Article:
October 2012: Up On the Rooftop


Rooftop units (RTUs) can be appealing HVAC systems due to their ability to save space within the building and their comparatively low up-front cost. Sounds like a good idea, right? Here’s the catch: RTUs generate high levels of noise and vibration that can permeate a building’s interior, particularly in the spaces directly underneath them. Fortunately, there are ways to alleviate noise and vibration issues through multi-disciplinary design. Read on for an overview of what you should know about RTUs.

Location, Location, Location. Much like real estate, the location makes all the difference. Consider positioning RTUs above non-critical spaces such as storage rooms, utility rooms, or restrooms. When this option is not viable, it’s especially important that the design team develops a plan to address all three major sources of RTU noise:  1) case-radiated,  2) breakout, and 3) structure-borne noise. Think about the amount of sound that transmits through thin wall assemblies versus thick concrete walls. In general, partitions with greater mass block more sound. The same principle applies to controlling RTU case-radiated noise. Case-radiated noise can easily penetrate through light-weight roof deck and lay-in acoustic ceiling tile unless there is sufficient mass to block it.

RTU on steel dunnage with spring isolators

The design team should evaluate different options to add mass to the roof assembly, particularly under the RTU, to address this sound transmission path. Another approach is to install the RTU on raised dunnage allowing case-radiated noise to dissipate outdoors before it impinges on the roof deck.Low-frequency sound escapes through the walls of ductwork, especially within the first 25 feet of RTUs. This type of sound is referred to as duct breakout noise. The most effective way to control this noise is to route the ductwork across the roof, incorporating duct silencers as needed, before penetrating into the building. This routing allows much of the high-energy sound to breakout before the ducts funnel noise into the building. Round duct and proper fittings can also reduce breakout noise.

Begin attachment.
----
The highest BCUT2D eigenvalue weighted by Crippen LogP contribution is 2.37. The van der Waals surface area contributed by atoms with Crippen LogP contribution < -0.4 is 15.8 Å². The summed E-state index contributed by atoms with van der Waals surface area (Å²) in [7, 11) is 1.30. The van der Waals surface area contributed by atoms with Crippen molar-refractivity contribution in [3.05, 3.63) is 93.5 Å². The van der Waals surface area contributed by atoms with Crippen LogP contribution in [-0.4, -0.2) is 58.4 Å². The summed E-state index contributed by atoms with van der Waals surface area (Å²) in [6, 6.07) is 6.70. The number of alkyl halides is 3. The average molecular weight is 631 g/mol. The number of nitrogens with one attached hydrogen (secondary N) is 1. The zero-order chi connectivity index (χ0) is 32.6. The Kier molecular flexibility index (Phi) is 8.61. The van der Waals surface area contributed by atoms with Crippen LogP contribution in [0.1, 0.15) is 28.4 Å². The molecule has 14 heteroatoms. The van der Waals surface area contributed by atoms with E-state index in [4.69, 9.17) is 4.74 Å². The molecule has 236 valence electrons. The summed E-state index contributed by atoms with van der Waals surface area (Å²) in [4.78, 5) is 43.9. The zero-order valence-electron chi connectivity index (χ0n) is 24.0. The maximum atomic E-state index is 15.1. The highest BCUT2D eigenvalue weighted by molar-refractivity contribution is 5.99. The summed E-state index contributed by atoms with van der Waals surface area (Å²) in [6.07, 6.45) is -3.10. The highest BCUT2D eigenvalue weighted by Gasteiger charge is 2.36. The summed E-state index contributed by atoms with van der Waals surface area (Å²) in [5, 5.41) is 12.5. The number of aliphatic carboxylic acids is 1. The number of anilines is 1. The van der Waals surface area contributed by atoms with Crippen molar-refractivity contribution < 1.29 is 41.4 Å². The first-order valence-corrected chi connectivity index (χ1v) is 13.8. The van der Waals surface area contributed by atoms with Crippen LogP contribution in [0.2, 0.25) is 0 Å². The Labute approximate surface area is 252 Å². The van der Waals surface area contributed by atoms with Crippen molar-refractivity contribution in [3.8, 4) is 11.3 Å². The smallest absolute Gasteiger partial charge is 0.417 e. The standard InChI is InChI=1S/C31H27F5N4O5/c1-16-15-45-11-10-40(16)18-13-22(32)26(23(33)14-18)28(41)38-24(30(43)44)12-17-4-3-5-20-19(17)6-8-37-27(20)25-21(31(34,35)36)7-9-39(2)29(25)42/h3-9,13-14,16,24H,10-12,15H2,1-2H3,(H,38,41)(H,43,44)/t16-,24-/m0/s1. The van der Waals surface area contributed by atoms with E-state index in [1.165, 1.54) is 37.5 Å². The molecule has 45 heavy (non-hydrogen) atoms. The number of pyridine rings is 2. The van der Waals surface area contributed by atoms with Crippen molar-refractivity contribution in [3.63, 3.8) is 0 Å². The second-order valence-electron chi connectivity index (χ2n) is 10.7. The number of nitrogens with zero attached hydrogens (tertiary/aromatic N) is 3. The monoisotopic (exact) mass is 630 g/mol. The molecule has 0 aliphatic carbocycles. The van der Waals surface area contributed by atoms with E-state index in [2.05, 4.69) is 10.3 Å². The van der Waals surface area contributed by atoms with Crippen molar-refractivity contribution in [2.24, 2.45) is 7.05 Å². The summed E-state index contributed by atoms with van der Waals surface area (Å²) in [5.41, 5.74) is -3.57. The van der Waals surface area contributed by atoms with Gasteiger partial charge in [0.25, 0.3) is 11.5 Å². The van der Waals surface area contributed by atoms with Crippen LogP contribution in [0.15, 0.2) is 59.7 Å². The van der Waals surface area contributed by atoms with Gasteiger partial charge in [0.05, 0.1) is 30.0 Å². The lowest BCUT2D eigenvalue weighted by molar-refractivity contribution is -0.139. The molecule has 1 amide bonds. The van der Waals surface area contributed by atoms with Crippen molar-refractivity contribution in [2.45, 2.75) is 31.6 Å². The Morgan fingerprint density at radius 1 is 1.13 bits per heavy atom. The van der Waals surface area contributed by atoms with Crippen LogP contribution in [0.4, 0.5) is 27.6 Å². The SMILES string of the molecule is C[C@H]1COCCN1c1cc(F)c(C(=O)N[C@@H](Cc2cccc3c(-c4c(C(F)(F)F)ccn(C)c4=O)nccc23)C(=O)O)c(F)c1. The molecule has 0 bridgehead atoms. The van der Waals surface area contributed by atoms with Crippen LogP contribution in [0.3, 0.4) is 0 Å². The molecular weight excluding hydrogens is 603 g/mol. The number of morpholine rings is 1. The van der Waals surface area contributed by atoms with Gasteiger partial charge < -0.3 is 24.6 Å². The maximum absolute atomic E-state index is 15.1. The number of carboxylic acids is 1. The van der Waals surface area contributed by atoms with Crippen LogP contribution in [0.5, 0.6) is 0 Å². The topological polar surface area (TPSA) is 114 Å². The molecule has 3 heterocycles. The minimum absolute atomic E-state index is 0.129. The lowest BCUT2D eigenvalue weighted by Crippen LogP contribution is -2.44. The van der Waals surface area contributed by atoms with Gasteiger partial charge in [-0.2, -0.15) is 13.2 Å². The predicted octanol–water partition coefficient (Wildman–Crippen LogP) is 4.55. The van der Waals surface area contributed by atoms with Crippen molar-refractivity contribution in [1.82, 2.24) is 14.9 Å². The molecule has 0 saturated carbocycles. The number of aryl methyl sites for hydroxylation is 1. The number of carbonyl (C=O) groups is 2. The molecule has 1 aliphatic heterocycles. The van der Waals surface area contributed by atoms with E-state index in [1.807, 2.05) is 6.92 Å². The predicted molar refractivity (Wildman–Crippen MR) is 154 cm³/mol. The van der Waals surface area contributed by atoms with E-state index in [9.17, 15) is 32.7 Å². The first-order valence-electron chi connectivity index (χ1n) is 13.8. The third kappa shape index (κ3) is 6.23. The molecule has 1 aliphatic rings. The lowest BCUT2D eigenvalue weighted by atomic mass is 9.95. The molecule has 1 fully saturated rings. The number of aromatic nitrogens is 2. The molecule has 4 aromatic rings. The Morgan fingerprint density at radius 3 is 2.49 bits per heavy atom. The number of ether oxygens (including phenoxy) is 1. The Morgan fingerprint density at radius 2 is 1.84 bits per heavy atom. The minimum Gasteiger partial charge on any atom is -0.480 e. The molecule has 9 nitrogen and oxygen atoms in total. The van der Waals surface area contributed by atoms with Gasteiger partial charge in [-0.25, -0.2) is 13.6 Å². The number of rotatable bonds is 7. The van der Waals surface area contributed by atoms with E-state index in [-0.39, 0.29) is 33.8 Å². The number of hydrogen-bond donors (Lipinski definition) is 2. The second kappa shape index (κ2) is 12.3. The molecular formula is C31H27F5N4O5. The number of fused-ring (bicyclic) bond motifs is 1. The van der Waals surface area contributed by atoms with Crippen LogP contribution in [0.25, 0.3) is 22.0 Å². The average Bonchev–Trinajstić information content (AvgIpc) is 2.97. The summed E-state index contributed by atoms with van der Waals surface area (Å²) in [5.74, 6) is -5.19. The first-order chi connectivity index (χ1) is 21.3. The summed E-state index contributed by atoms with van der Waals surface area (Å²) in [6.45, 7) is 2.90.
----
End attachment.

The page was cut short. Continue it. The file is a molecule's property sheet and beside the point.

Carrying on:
Improperly isolated RTUs can cause the roof or even the entire building to vibrate, which is known as structure-borne noise. Many RTUs come from the factory with internal spring isolators.  Although these isolators may cut down on the vibration from the fans and motors, they do not address the vibration caused by the turbulent airflow inside the unit. A more effective approach to isolate an RTU is to bolt-down the internal spring isolators and install the entire unit on a roof curb that incorporates spring isolators.

Rooftop Unit

RTU on vibration isolation curb

These vibration-isolating roof curbs are often available with enhanced noise control options such as layers of roofing board underneath the unit and duct silencers. Such a curb could address all three major sources of RTU noise in one fell swoop.

RTUs can be a part of a successful HVAC system. With a collaborative approach, the design team can tackle the major sources of RTU noise. The end result: noise and vibration control that meets the building occupants’ expectations.

Relevant Projects:
  • Bridesburg Elementary School – Philadelphia, PA
  • Cheltenham Elementary School – Cheltenham, PA
  • EEB Hub at Navy Yard – Philadelphia, PA
  • Esperanza Middle School – Philadelphia, PA
  • Fulton Elementary School – Lancaster, PA
  • Iroko Pharmaceuticals – Philadelphia, PA
  • Lawrence High School – Lawrenceville, NJ
  • Main Line Health – Berwyn, PA
  • Michener Art Museum – Doylestown, PA
  • Penn State University Chiller Plant – State College, PA
  • Seaford High School – Seaford, DE
  • University of Pennsylvania ARCH Renovation – Philadelphia, PA
  • West Point Visitor’s Center – West Point, NY
November 2012: Playing Smart
September 2012: Video Display Design